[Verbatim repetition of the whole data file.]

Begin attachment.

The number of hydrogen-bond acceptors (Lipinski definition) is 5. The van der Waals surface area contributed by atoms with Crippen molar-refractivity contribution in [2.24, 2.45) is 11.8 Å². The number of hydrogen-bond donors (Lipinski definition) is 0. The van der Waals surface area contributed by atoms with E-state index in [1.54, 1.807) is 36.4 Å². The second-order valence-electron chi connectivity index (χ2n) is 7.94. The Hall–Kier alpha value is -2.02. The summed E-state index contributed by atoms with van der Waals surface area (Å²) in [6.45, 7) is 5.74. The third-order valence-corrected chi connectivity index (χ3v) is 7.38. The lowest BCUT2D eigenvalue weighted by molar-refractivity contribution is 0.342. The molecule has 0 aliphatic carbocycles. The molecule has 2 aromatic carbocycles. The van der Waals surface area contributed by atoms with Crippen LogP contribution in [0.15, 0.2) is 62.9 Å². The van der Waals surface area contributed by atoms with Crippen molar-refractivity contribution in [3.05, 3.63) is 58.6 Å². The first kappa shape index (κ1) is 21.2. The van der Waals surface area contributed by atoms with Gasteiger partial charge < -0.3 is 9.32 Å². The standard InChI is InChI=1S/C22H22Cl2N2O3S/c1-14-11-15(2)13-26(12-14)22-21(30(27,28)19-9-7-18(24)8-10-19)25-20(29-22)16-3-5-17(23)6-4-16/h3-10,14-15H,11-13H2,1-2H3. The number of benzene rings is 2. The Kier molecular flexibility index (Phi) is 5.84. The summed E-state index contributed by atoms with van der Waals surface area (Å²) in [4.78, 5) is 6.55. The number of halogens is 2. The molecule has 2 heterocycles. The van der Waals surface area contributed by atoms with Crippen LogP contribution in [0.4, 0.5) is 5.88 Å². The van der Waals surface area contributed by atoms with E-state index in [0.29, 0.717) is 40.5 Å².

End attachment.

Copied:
The number of hydrogen-bond acceptors (Lipinski definition) is 5. The van der Waals surface area contributed by atoms with Crippen molar-refractivity contribution in [2.24, 2.45) is 11.8 Å². The number of hydrogen-bond donors (Lipinski definition) is 0. The van der Waals surface area contributed by atoms with E-state index in [1.54, 1.807) is 36.4 Å². The second-order valence-electron chi connectivity index (χ2n) is 7.94. The Hall–Kier alpha value is -2.02. The summed E-state index contributed by atoms with van der Waals surface area (Å²) in [6.45, 7) is 5.74. The third-order valence-corrected chi connectivity index (χ3v) is 7.38. The lowest BCUT2D eigenvalue weighted by molar-refractivity contribution is 0.342. The molecule has 0 aliphatic carbocycles. The molecule has 2 aromatic carbocycles. The van der Waals surface area contributed by atoms with Crippen LogP contribution in [0.15, 0.2) is 62.9 Å². The van der Waals surface area contributed by atoms with Crippen molar-refractivity contribution in [3.05, 3.63) is 58.6 Å². The first kappa shape index (κ1) is 21.2. The van der Waals surface area contributed by atoms with Gasteiger partial charge < -0.3 is 9.32 Å². The standard InChI is InChI=1S/C22H22Cl2N2O3S/c1-14-11-15(2)13-26(12-14)22-21(30(27,28)19-9-7-18(24)8-10-19)25-20(29-22)16-3-5-17(23)6-4-16/h3-10,14-15H,11-13H2,1-2H3. The number of benzene rings is 2. The Kier molecular flexibility index (Phi) is 5.84. The summed E-state index contributed by atoms with van der Waals surface area (Å²) in [4.78, 5) is 6.55. The number of halogens is 2. The molecule has 2 heterocycles. The van der Waals surface area contributed by atoms with Crippen LogP contribution in [0.4, 0.5) is 5.88 Å². The van der Waals surface area contributed by atoms with E-state index in [0.29, 0.717) is 40.5 Å².